DNVGL.com

Continued operation of ageing assets

Creating opportunities for lower costs and increased profits

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Graeme AE Pirie Graeme AE Pirie
Business Development Manager, Americas
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Verification of subsea facilities

As the industry seeks to increase the economic life of assets, many will remain in operation longer than anticipated. Some oil and gas assets have been in service for more than four decades.

Extending the lifetime of an asset means it can continue fulfilling its intended function without compromising its design, technical or operational integrity. Small investments may lead to high returns, but the opportunity for increased profits usually involves technical and financial challenges.

There are three main categories of ageing: material degradation, obsolescence and organisational issues. As well as platform structures, pipework, and pressure vessels, ageing can involve control and instrumentation, software, staff demographics, skills, training and competencies.

The process of extending the lifetime of an ageing asset will vary according to the type of asset, company specific requirements and regulatory regimes.

As the asset matures the basis for investment decisions may change. There may be new incentives for continuing operation beyond the intended service life and fresh opportunities to maximise the use of the asset.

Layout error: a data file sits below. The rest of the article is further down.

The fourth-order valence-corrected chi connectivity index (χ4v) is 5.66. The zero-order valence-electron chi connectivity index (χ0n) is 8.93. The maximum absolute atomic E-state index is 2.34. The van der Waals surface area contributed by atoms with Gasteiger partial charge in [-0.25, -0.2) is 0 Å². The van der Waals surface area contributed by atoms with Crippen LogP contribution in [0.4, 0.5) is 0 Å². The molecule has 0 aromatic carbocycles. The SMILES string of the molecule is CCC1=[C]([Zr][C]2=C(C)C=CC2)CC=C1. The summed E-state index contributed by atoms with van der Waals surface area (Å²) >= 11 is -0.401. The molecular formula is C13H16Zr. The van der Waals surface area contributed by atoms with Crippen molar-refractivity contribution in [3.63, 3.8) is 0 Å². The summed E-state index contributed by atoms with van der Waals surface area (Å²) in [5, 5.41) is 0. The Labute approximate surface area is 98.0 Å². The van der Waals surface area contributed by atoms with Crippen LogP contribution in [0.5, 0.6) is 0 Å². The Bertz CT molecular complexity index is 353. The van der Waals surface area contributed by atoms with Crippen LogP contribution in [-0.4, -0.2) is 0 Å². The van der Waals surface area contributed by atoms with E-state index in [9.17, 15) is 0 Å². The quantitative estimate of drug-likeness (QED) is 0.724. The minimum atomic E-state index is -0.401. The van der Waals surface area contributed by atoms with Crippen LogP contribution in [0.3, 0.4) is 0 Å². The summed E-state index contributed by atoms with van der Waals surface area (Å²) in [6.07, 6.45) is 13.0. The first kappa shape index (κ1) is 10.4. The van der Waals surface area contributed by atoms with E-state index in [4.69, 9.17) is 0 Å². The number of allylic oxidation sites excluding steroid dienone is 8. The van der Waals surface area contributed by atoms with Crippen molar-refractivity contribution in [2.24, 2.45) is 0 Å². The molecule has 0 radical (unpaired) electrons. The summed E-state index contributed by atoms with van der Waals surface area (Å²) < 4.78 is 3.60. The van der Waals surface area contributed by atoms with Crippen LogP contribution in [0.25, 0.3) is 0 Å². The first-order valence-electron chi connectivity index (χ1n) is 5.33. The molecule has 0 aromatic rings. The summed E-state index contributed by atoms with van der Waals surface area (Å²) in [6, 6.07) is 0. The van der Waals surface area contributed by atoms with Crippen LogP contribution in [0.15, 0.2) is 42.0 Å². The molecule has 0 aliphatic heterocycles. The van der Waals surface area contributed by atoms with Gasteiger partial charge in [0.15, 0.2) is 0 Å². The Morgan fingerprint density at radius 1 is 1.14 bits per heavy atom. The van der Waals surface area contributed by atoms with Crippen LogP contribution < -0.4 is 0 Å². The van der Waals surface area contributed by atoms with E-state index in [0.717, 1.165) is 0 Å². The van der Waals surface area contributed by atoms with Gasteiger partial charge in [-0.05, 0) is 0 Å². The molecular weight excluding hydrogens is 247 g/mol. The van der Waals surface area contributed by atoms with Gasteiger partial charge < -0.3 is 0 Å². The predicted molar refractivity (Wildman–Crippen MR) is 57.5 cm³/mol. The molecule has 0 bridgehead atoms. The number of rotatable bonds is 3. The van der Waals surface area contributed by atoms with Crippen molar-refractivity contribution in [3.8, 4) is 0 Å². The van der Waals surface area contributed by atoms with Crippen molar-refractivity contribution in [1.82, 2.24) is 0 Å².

The incentives may be driven by technology or by market conditions. 

They can include:

  • Significant remaining reserves through increased understanding of reservoir, increased recovery rate or lower production rate than anticipated 
  • Reduced unit OPEX due to tie-ins with own reserves or nearby licenses 
  • Cost of new-builds versus investing in current assets 
  • Deferred decommissioning costs.

DNV GL has developed a five-step approach for all assets in the oil and gas value chain:

  • Current condition assessment
  • Life extension evaluation and GAP analysis
  • Technical qualification for life extension
  • Obsolescence preparedness
  • Life extension costs and plans.

What we do:

  • Assess history and current status
  • Detect symptoms of ageing
  • Examine options: e.g. continued service, re-rating, repair, scrapping
  • Use risk-based approach to identify critical systems and equipment
  • Life extension evaluation and GAP analysis
  • Determine modifications required
  • Perform technical qualification to operate structures and equipment beyond original design life
  • Obsolescence preparedness
  • Long term cost prediction.